Is fasting the black sheep?

Fasting is like the black sheep of the spiritual disciplines. Prayer, Bible-reading, worship, simplicity, and servanthood are much more on display. But fasting is often tucked away, kind of awkward, and a bit neglected.

And yet there it is. Fasting was practiced by Moses, David, Elijah, Esther, Daniel, Anna, Paul and, of course, Jesus.

After fasting for forty days, he was hungry. (No kidding!) In Matthew 4:3-4 we read: “The tempter came to him and said, “If you are the Son of God, tell these stones to become bread.” Jesus answered, “It is written: ‘Man shall not live on bread alone, but on every word that comes from the mouth of God.’”

But what is fasting?

Richella Parham defines fasting in simple terms like this: “the voluntary denial of some normal function to allow for intense spiritual activity.”*

We aren’t earning anything—nor are we pressuring God, trying to look like spiritual heroes, or engaging in a strange weight loss gimmick. It’s about “intense spiritual activity.”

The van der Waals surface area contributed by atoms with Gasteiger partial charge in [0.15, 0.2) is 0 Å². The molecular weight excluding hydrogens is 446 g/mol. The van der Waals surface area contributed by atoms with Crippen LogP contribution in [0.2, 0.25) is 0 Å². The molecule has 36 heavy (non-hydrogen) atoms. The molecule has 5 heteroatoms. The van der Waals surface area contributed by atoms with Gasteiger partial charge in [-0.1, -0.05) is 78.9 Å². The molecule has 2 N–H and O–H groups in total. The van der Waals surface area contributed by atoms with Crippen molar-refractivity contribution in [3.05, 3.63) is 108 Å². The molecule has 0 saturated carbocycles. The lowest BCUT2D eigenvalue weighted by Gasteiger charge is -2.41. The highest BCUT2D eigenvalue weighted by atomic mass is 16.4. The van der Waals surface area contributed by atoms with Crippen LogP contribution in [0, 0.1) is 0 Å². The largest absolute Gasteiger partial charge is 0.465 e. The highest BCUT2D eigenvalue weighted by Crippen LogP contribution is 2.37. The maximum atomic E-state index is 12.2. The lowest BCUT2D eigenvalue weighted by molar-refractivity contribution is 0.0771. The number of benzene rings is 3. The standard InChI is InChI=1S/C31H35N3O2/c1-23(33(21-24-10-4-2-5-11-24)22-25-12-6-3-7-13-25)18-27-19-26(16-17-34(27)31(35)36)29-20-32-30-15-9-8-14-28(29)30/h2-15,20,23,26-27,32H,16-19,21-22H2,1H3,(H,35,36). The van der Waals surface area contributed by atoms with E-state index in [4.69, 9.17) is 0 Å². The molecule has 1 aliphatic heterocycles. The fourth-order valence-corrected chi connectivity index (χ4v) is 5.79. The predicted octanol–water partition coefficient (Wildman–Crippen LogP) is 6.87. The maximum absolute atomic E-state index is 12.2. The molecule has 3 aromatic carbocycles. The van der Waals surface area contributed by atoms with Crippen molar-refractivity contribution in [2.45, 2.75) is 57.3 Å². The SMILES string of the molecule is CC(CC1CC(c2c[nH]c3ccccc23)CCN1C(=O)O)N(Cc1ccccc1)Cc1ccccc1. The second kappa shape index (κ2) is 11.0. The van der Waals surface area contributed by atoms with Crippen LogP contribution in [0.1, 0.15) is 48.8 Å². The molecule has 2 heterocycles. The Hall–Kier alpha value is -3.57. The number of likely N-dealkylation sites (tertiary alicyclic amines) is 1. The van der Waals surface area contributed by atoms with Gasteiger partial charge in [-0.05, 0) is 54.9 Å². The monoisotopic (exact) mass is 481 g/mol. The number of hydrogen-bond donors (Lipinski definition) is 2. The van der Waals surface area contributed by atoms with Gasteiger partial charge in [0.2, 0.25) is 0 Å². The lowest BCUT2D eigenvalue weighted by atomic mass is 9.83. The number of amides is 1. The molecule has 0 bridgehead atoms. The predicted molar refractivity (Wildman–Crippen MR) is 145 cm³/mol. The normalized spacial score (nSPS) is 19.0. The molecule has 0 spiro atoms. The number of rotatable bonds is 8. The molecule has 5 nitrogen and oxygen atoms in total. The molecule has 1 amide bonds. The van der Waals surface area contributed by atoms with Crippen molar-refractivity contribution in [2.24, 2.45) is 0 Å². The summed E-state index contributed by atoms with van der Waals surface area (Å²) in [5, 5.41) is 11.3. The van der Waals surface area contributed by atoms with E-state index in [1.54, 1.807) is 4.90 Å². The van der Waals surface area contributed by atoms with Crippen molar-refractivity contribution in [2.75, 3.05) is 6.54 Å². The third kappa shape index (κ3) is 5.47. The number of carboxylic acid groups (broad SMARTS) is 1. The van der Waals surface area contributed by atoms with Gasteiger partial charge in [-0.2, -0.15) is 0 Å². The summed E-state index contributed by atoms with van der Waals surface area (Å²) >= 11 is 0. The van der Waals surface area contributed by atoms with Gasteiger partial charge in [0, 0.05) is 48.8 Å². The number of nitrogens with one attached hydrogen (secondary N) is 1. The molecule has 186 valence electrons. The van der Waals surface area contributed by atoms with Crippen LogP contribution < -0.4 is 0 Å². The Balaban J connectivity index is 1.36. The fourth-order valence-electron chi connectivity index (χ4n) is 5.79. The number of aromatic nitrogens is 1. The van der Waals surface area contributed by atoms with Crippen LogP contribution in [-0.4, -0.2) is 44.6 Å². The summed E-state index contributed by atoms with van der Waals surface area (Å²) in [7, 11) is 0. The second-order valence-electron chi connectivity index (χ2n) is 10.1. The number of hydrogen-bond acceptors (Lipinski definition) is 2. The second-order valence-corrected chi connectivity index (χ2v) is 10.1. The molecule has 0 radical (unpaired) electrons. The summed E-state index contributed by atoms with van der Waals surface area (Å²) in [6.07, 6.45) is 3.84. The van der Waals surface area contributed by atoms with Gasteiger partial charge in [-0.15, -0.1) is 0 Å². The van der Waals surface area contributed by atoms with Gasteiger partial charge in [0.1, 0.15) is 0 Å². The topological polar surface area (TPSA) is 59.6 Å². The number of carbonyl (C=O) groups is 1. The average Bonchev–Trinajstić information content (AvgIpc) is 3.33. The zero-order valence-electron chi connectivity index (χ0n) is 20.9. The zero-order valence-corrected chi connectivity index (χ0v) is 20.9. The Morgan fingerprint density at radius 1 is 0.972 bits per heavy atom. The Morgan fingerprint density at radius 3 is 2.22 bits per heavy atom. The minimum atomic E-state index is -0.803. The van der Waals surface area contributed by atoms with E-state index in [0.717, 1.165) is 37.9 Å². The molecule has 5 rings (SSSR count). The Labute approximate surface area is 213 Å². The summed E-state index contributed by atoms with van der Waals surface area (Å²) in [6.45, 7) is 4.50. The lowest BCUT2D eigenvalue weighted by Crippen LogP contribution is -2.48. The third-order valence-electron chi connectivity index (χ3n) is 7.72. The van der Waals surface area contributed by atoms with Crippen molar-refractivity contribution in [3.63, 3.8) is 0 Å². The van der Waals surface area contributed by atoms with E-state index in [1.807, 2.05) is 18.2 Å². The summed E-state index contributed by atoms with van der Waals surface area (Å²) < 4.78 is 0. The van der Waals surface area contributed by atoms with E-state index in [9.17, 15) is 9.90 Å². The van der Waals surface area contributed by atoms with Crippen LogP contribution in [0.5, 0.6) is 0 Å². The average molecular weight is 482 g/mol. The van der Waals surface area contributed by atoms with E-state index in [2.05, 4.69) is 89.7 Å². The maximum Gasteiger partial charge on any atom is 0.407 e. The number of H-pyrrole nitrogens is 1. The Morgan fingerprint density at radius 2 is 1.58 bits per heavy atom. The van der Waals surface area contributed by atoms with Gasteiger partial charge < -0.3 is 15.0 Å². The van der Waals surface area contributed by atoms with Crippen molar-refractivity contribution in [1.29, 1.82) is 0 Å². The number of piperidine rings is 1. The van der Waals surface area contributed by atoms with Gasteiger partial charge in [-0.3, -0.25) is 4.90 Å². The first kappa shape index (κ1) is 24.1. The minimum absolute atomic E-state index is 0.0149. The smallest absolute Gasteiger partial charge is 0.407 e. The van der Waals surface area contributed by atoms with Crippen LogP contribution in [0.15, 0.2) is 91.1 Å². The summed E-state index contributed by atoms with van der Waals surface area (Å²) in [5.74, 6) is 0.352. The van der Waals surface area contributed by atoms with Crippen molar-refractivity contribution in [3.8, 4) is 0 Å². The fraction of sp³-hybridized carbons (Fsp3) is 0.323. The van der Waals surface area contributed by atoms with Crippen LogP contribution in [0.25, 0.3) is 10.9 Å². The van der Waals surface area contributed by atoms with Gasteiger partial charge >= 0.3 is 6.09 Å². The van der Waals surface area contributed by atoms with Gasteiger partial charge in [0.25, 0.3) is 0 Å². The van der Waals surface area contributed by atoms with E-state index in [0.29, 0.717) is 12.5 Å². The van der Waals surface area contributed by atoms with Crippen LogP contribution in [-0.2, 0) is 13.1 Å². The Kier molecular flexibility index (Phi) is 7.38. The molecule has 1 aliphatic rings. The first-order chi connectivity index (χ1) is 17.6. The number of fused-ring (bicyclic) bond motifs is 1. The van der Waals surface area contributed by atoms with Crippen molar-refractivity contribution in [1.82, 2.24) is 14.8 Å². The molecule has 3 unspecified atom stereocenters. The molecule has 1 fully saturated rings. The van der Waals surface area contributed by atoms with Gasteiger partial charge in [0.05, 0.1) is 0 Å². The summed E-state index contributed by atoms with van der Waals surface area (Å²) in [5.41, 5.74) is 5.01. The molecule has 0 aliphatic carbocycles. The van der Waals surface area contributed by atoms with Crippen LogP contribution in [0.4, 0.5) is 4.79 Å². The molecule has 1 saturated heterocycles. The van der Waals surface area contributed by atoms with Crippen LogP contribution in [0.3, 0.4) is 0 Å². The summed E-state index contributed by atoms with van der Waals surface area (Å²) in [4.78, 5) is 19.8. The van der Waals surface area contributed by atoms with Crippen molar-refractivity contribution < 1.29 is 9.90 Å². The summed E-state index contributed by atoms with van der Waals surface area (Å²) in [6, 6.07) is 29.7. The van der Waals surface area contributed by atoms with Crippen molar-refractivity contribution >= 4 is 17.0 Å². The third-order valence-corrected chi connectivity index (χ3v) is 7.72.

There are different kinds of fasting. And I would caution against anything major if you have any health concerns, and without doing some research and preparation first. It’s wise to begin small with a “partial” fast for a short time.

Some people go without food, but you can also go without the internet, social media, TV, or something else. The key is denying one thing to focus on another. When that happens, not only are we focusing our spiritual lives, but we are reminded that God alone is our true source of sustaining and saving power.

In North America, it’s more common to focus on getting things instead of giving up things. So perhaps this spiritual practice is long overdue for some attention.

“Man shall not live on bread alone, but on every word that comes from the mouth of God.”


Notes:

–I just published a new podcast episode about FASTING. It is called “Fasting: powerful, passed-over, and counter-cultural.” Look for ‘The Pulse Podcast with Matthew Ruttan’ wherever you subscribe to podcasts (iTunes (Apple), Spotify, Google Podcasts, Stitcher or TuneIn) or simply click here.

–Bible quotes are from the NIV.

–*Richella Parham, A Spiritual Formation Primer (Renovare, 2014), 97.

You can also listen and subscribe wherever you enjoy podcasts:

Leave a Reply

Fill in your details below or click an icon to log in:

WordPress.com Logo

You are commenting using your WordPress.com account. Log Out /  Change )

Google photo

You are commenting using your Google account. Log Out /  Change )

Twitter picture

You are commenting using your Twitter account. Log Out /  Change )

Facebook photo

You are commenting using your Facebook account. Log Out /  Change )

Connecting to %s